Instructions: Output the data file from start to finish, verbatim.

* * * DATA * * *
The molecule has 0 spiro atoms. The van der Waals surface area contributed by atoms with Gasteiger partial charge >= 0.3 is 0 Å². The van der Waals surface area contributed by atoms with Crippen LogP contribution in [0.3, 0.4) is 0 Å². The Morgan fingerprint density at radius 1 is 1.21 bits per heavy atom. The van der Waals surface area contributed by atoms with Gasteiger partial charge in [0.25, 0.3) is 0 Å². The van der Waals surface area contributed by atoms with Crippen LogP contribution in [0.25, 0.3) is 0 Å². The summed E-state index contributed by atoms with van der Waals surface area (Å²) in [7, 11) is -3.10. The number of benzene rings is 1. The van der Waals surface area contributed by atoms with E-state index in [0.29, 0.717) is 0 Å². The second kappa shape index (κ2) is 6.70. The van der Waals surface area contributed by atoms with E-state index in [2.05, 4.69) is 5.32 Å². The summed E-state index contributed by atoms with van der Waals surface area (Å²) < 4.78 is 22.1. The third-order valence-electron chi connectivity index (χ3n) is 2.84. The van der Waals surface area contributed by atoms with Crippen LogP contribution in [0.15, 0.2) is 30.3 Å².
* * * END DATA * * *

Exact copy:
The molecule has 0 spiro atoms. The van der Waals surface area contributed by atoms with Gasteiger partial charge >= 0.3 is 0 Å². The van der Waals surface area contributed by atoms with Crippen LogP contribution in [0.3, 0.4) is 0 Å². The Morgan fingerprint density at radius 1 is 1.21 bits per heavy atom. The van der Waals surface area contributed by atoms with Gasteiger partial charge in [0.25, 0.3) is 0 Å². The van der Waals surface area contributed by atoms with Crippen LogP contribution in [0.25, 0.3) is 0 Å². The summed E-state index contributed by atoms with van der Waals surface area (Å²) in [7, 11) is -3.10. The number of benzene rings is 1. The van der Waals surface area contributed by atoms with E-state index in [0.29, 0.717) is 0 Å². The second kappa shape index (κ2) is 6.70. The van der Waals surface area contributed by atoms with E-state index in [2.05, 4.69) is 5.32 Å². The summed E-state index contributed by atoms with van der Waals surface area (Å²) < 4.78 is 22.1. The third-order valence-electron chi connectivity index (χ3n) is 2.84. The van der Waals surface area contributed by atoms with Crippen LogP contribution in [0.15, 0.2) is 30.3 Å².